Rapolano Stool/Side Table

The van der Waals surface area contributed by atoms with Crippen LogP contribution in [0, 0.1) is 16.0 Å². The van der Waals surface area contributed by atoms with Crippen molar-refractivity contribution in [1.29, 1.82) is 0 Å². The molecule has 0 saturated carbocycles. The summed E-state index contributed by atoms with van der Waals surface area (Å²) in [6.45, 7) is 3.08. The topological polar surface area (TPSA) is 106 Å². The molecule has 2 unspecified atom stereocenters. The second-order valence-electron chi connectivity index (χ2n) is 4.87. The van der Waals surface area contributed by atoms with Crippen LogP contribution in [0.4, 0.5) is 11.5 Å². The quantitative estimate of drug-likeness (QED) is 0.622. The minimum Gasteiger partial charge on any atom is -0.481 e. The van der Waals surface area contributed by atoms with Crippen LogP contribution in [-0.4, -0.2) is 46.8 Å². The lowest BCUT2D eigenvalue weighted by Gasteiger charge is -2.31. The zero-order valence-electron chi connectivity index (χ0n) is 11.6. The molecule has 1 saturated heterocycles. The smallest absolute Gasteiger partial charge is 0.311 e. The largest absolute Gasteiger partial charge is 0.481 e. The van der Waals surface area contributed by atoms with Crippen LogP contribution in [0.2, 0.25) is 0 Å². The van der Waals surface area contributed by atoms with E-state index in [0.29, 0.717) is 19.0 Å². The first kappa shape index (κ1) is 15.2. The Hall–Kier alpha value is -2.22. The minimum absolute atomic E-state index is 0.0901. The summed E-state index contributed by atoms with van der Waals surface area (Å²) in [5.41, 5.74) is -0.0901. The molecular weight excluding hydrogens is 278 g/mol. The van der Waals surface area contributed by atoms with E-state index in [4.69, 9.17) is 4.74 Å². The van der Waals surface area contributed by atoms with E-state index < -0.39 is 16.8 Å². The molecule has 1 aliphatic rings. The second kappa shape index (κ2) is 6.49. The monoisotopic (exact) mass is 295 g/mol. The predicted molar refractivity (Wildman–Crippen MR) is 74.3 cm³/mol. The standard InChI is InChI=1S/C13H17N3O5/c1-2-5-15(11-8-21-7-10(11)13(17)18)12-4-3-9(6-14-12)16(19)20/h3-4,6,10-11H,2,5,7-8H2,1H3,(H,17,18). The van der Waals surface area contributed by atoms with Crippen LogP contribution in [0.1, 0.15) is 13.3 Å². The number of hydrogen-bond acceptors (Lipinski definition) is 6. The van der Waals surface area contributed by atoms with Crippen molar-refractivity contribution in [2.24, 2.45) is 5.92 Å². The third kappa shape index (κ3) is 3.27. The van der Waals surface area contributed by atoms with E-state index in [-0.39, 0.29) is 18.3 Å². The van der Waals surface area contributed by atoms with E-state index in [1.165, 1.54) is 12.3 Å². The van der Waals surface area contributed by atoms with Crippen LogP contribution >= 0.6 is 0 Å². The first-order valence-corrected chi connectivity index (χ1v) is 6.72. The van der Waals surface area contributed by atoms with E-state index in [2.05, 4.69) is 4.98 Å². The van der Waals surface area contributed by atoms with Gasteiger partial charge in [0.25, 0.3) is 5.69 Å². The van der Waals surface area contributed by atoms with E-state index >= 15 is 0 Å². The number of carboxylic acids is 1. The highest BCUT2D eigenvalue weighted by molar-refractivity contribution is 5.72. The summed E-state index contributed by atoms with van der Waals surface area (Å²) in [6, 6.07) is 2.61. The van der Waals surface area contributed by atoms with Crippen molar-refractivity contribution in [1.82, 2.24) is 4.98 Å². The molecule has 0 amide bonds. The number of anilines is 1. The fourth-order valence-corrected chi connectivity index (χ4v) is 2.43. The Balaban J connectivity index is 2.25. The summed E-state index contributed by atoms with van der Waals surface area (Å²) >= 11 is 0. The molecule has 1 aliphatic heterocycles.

Rapolano Stools are made of RAPOLANO'S TRAVERTINE with its cavities, preserved in EXTRACLEAR RESIN that fills the gaps resembling the water in which these rocks lay submerged through various eras. The stool is equipped with felt hidden at the bottom. The natural Travertine surface is not covered by resin on the section planes since alcarol always use a selective stone coating with a matt natural effect. The Italian town of Rapolano in the Sienese lands has been known since the ancient Romans who went there to take the thermal baths in its hot spring, and Rapolano Travertine rock was known since the ancient Etruscan times as a building material. Rapolano Travertine is a sedimentary rock formed by the precipitation of carbonate minerals from solution in ground waters, often at the mouth of a hot spring or in a limestone cave. In the latter, it can form stalactites, stalagmites, and other speleothems. It often has a fibrous or concentric appearance and exists in white, tan, cream-colored, and even rusty varieties that distinguish it from any other Travertine in the world. alcarol -in collaboration with Vaselli- retrieved pieces of eroded Rapolano Travertine rock and has preserved its cavities marked by time using a transparent resin resembling the water in which these rocks lay submerged through various eras.Rapolano Stools are made of RAPOLANO'S TRAVERTINE with its cavities, preserved in EXTRACLEAR RESIN that fills the gaps resembling the water in which these rocks lay submerged through various eras. The stool is equipped with felt hidden at the bottom. The natural Travertine surface is not covered by resin on the section planes since alcarol always use a selective stone coating with a matt natural effect. The Italian town of Rapolano in the Sienese lands has been known since the ancient Romans who went there to take the thermal baths in its hot spring, and Rapolano Travertine rock was known since the ancient Etruscan times as a building material. Rapolano Travertine is a sedimentary rock formed by the precipitation of carbonate minerals from solution in ground waters, often at the mouth of a hot spring or in a limestone cave. In the latter, it can form stalactites, stalagmites, and other speleothems. It often has a fibrous or concentric appearance and exists in white, tan, cream-colored, and even rusty varieties that distinguish it from any other Travertine in the world. alcarol -in collaboration with Vaselli- retrieved pieces of eroded Rapolano Travertine rock and has preserved its cavities marked by time using a transparent resin resembling the water in which these rocks lay submerged through various eras.
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